“Throughout his life, the civil rights icon fought for freedom, equality, and human rights across countless communities, including for cancer patients, survivors, and their families. He was fiercely committed to racial and social justice, and as part of that work, to making sure access to health care was a basic human right.

“In addition to playing a pivotal role in the civil rights movement, Rep. Lewis had long been a champion of cancer issues from his work on the Atlanta City Council throughout his time in Congress. The congressman recognized racism is a public health issue and was a vocal advocate for the passage of critical patient protections in the Affordable Care Act.

“This year, an estimated 1.8 million Americans, including more than 55,000 Georgians, will be diagnosed with cancer. On behalf of Rep. Lewis and all those who will be diagnosed this year, we will continue to support research that leads to new treatments and therapies and work with our lawmakers at the federal and state level to pass measures that move us closer to a world without cancer.”

New York Attorney General Letitia James said:

“The world mourns the loss of a hero, Congressman John Robert Lewis. From a young age, John Lewis saw the perils of an unjust country and committed and risked his life to changing it. From his days leading the Student Nonviolent Coordinating Committee, to the halls of Congress, John Lewis fought to ensure that liberty and justice were truly for all. He reminded all of us that the most powerful nonviolent weapon we have is the power to vote.

“We will continue to follow the example of the great John Lewis by voting, fighting voter suppression at every turn, and standing up for those who can’t stand up for themselves. And of course, by getting into good and necessary trouble.

“The world was made better by Congressman Lewis, and his spirit lives on in each of us who continue the fight for a more equitable nation. Rest in power.”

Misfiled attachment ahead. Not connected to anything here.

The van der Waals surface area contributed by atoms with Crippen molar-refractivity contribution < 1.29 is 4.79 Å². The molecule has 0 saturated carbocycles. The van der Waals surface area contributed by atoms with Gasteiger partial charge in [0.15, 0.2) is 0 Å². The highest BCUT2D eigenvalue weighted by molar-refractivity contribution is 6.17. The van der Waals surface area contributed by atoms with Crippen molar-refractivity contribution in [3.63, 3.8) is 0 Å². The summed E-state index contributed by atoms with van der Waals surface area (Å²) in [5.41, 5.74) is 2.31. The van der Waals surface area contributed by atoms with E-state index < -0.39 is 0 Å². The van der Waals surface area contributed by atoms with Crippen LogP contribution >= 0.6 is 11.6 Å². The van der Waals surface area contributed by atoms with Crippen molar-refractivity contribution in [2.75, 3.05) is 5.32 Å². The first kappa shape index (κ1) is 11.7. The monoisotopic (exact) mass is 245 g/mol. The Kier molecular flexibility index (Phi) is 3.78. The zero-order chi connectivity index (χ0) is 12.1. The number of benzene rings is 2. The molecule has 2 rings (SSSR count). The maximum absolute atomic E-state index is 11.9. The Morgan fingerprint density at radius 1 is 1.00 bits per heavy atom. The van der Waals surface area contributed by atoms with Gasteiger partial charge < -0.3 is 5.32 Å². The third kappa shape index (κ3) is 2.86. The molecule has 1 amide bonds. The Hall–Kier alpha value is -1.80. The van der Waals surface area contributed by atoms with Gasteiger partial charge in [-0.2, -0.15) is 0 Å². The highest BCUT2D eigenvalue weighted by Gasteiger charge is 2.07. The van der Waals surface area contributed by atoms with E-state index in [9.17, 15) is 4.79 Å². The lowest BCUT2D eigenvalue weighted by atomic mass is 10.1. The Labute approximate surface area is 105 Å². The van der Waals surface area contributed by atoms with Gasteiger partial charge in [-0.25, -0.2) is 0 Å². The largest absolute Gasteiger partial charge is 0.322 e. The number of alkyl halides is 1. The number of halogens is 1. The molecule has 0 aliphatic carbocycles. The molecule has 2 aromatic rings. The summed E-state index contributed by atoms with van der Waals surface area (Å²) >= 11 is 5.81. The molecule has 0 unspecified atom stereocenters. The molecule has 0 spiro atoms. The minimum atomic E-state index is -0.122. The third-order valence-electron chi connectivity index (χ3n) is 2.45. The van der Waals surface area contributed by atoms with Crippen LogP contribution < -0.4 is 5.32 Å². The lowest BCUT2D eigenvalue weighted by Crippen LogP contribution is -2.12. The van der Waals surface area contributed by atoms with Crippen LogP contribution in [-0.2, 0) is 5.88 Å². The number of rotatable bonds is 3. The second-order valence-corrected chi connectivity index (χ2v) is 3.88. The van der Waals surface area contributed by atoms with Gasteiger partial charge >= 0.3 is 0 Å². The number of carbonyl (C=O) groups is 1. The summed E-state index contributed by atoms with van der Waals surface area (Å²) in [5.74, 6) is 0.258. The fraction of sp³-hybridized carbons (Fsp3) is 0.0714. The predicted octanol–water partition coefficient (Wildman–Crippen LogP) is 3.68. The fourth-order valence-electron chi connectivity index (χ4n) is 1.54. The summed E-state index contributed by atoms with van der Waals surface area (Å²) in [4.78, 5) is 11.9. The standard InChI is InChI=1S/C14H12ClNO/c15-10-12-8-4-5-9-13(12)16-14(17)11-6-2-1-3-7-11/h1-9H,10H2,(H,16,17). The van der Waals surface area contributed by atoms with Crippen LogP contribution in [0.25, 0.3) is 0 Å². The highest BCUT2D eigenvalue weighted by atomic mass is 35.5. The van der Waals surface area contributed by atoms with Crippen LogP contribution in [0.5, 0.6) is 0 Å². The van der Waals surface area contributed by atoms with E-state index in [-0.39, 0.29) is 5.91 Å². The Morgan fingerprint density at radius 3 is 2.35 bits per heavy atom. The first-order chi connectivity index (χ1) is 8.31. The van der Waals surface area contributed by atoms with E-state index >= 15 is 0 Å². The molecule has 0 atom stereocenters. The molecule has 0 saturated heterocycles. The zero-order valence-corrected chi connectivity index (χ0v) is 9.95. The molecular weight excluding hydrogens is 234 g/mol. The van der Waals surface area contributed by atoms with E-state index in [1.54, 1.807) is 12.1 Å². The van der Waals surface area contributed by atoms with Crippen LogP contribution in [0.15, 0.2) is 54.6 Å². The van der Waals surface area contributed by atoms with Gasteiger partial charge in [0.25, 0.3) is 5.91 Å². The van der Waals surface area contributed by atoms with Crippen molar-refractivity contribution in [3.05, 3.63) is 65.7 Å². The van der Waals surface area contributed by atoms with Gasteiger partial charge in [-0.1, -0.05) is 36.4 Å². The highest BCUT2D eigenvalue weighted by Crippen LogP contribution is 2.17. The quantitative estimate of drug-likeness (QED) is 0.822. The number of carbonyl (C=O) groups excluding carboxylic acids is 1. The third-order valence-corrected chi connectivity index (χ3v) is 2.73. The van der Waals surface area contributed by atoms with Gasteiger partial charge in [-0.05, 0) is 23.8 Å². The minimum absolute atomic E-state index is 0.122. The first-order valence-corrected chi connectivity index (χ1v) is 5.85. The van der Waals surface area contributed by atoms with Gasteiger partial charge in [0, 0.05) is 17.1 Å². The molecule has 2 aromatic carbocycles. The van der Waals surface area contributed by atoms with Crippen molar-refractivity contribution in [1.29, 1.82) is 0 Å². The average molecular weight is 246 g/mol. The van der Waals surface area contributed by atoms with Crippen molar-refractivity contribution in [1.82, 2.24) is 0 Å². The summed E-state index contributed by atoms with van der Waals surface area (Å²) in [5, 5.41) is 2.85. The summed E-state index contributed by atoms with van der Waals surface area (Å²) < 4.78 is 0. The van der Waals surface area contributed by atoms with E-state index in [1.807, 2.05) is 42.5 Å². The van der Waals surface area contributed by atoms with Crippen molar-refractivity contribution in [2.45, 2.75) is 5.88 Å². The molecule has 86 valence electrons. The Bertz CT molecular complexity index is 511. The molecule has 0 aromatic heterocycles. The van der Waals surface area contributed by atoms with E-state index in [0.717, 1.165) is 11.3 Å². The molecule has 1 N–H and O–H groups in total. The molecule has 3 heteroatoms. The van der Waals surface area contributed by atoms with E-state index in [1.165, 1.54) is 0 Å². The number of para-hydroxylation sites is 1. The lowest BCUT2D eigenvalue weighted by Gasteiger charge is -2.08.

NRDC President Gina McCarthy said of Lewis:

“Through six decades, John Lewis led with vision, courage and moral certitude on the frontlines of the struggle for civil rights and human dignity. He pressed us, as a nation, to move beyond a history of racial oppression, reckon with our failings, and fulfill our promise by working for justice and equity.

“From the Freedom Riders to Black Lives Matter, John Lewis marched and never grew weary. In this, of all moments, his voice calls each of us to march on in his footsteps. And that’s what we will do.”

AFT President Randi Weingarten, Secretary-Treasurer Lorretta Johnson and Executive Vice President Evelyn DeJesus issued the following statements:

Weingarten said:

“Rep. Lewis taught us how to be justice warriors—how to fight for freedom, how to sacrifice for justice, how to build a community that works toward a better life for all. That was ‘good trouble.’ His great moral courage is at the heart of everything we do—every fight we take on, every struggle for equality, and every wrong we try to right. He was a giant in every sense of the word, and all of us who work to repair the world owe him an enormous debt. As we continue on our journey for justice, we must hold dear his conscience, his bravery, his humility and his steadfast belief in the power of action. May his memory be a blessing—and a revolution.”

Johnson said:

“A civil rights icon and the longest-serving member of the Congressional Black Caucus, Rep. Lewis inspired all of us to make the promises of a better life accessible to everyone. He dedicated every day of his life to making ‘good trouble, necessary trouble’ and to disrupting the status quo so that future generations could live in a more just and equitable America, where civil rights and racial desegregation were more than just a dream. That will forever be his legacy.”

DeJesus said:

“It’s on us now to make Rep. Lewis proud, and to continue to build this country as he worked so hard to do for the last eight decades: peacefully, powerfully, and by bringing people together and building them up. He was a man of faith, and that faith was visible throughout his work. In his honor, we will work to create an America that fulfills the promise of equality and freedom for all people, an America that values education, democracy and the free expression of ideas, with the goal of building a better tomorrow.”